Accentuate the positive
Many of us we can get stuck with negative habits that are hard to shake off. When you open a bottle of wine, you eat bread and cheese — I speak from experience! ; when you arrive home from work you crash on the couch instead of a walk.
Similarly, many of us have negative mental habits. Do you spend too much time pleasing others and neglecting your dreams? Do you feel confident or are full of self-doubt? To make a shift towards contentment and happiness, it’s time for you to become aware of the automatic mental and emotional habits that hold you back.
By focusing on changing negative habits, you will create opportunities for change and positivity. It’s time to flex you cognitive ‘muscles’ to ditch your negative emotions.
Forge your own contentment
Too often we compare ourselves with others and then make judgments about how successful we are based on these comparisons. When we compare downwards we can feel better and when we compare upwards we can feel bad about ourselves.
In truth, the reality is that we do not really know what is going on for anyone. In effect, when you compare, you are comparing your insides to everybody else’s outsides.
Become aware of this habit and seek to keep it in check. Don’t judge your happiness on the basis of others. Forge your own contentment. Don’t live to the label others have given you.
Are you your own biggest critic? Can you ever hit that standard? Perfectionism can result from a rigid mindset in which you don’t change your expectations based on the situation. Because things are not perceived as good enough, procrastinating and feeling constantly overwhelmed, or giving up and not trying is common to those who are perfectionists.
The perennial Phd student who has never handed up work because it’s not good enough comes to mind. Unsurprisingly, perfectionists are more likely to struggle with depression and anxiety. Perfectionists’ self-esteem is conditional, as they can only like themselves when they do well. Yet the reality is that we cannot do well all of the time. Perfectionists fear being exposed.
Swap perfectionistic thinking for realistic thinking by crowding out the negative self-talk. “Nobody is perfect!” “All I can do is my best!” “Making a mistake does not mean I’m stupid or a failure. It only means that I am like everyone else — human. Everyone makes mistakes!”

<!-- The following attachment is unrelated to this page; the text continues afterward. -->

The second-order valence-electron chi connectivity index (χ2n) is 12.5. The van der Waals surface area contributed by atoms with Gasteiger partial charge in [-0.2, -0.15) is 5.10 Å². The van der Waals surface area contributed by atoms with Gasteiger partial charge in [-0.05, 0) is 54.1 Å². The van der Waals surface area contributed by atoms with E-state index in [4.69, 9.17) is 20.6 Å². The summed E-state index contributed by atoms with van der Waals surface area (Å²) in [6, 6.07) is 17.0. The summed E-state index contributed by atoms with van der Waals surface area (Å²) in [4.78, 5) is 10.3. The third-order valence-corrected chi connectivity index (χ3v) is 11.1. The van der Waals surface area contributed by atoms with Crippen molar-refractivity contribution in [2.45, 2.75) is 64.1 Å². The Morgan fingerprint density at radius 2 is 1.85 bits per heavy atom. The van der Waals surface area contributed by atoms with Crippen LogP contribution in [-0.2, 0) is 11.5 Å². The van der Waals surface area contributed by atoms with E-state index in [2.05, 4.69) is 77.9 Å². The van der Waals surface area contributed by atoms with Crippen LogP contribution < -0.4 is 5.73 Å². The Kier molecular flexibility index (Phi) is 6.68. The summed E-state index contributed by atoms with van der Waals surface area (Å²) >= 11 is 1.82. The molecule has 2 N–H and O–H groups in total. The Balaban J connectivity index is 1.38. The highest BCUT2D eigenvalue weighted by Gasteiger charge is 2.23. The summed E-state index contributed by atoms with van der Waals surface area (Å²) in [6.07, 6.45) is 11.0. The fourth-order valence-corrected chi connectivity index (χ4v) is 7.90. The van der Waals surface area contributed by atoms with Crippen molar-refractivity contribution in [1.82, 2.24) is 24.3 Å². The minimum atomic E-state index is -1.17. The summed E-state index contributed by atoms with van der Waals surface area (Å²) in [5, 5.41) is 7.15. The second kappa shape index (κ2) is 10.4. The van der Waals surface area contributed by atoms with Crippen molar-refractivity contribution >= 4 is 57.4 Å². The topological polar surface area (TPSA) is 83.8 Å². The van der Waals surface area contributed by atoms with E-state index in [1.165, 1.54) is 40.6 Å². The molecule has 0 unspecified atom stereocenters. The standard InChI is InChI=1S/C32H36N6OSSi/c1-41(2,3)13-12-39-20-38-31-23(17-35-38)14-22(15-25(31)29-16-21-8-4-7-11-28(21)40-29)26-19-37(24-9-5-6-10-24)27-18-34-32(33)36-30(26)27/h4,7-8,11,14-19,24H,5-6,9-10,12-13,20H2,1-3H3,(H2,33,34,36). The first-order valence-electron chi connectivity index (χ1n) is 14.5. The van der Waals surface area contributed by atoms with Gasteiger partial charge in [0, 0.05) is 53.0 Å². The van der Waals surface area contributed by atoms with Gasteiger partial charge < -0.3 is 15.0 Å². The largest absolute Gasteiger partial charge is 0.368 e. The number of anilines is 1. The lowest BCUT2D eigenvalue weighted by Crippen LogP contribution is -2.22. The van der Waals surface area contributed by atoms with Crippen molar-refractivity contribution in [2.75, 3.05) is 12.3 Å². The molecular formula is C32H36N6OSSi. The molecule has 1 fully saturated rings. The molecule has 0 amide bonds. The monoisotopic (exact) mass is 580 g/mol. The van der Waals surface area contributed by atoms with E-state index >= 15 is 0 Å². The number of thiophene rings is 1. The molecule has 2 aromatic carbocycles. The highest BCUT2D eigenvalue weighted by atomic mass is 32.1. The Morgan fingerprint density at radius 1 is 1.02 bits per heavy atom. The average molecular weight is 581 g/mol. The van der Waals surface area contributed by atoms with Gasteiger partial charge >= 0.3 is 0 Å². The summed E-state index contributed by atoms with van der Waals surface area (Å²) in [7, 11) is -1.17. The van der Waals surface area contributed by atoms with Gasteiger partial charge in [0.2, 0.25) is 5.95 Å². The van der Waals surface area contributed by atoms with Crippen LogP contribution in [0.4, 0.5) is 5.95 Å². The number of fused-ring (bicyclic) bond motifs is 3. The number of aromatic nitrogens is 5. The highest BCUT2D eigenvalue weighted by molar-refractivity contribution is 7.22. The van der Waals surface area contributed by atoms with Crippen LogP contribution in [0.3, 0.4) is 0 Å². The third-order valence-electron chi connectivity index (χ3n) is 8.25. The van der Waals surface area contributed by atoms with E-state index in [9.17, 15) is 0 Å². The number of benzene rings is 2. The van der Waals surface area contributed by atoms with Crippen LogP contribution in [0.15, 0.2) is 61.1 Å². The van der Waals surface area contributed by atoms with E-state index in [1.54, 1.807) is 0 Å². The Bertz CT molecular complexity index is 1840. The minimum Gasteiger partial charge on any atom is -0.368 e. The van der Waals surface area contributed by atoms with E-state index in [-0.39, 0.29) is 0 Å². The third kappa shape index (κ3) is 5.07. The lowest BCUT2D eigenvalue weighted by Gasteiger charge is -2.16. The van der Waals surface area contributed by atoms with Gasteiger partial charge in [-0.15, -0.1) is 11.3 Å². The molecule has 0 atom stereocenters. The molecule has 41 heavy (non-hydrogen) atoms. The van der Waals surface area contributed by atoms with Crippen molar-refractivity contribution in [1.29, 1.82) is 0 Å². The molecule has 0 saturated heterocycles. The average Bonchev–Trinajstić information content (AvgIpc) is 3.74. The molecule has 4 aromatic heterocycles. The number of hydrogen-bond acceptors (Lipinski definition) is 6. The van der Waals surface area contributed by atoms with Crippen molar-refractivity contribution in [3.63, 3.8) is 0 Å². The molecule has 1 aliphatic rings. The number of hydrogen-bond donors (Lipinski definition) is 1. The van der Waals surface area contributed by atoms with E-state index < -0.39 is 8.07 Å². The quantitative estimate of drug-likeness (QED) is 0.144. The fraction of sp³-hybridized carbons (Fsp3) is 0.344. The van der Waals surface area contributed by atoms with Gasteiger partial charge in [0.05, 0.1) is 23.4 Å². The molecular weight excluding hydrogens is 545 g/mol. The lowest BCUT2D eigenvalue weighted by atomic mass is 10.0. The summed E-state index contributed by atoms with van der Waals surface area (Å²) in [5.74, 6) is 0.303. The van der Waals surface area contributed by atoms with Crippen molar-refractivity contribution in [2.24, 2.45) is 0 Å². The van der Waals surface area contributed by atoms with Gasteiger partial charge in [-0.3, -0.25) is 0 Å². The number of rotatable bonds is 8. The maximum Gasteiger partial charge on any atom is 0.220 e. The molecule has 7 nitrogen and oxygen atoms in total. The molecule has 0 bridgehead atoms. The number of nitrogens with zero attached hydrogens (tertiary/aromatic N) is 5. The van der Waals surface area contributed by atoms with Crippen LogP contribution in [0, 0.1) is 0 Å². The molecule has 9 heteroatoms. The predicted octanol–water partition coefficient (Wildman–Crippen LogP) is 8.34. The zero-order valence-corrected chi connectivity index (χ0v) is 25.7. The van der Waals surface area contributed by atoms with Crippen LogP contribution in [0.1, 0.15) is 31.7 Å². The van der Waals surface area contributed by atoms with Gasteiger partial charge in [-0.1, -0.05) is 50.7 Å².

Look at the bigger picture. View situations as other people might see them can help you to change some of these unhelpful beliefs.
Don’t get bogged down in details. Ask yourself ; Does it really matter? What is the worst that could happen? Will this still matter tomorrow? How about next week? Next year?
Living with Regret
I cannot think of anything sadder than living a life with regret. Regret is a negative thinking/feeling state that involves blaming yourself for a bad outcome, feeling a sense of loss or sorrow at what might have been, or wishing you could undo a previous choice that you made.
If you have the opportunity to change the situation, regret can be a motivator, eg, in addiction, giving up alcohol. However, if you have less opportunity to change the situation, regret can turn into chronic rumination and mentally beating yourself up. This is effectively a chronically toxic stressful situation that will takes its toll on your body and emotions.
Learning and practicing mindfulness — being present in the moment — will help shift regret. Check out for MBSR or Mindfulness Based Stress Reduction Programmes in your area.
Shame & Guilt
Ask any therapist and they will tell you that guilt and shame are the most challenging emotions to shift. Guilt acts like a vacuum and sucks the joy out of life. When it comes to unhelpful guilt, Automatic Negative Thoughts (ANTS) play a central role, eg, guilt about not pulling your weight, when you’ve already done a lot, or the other person is not taking responsibility.
Be compassionate towards yourself, and if your life is dominated by guilty emotions go and get some professional help from a psychologist/counsellor. Check out www.psihq.ie or www.iacp.ie.
Many people they look at themselves and their achievements through a lens of failure. Wearing such a lens one can emphasise the negatives and filter out your successes. Such a mindset doesn’t take into account a full understanding of the challenges you have faced in life. For some this failure mindset can become a self-fulfilling prophecy, leading you to get in your own way.
Becoming aware of this allows for change. Each new opportunity can be seen as a fresh start, so that you can reorientate yourself towards a success mindset.
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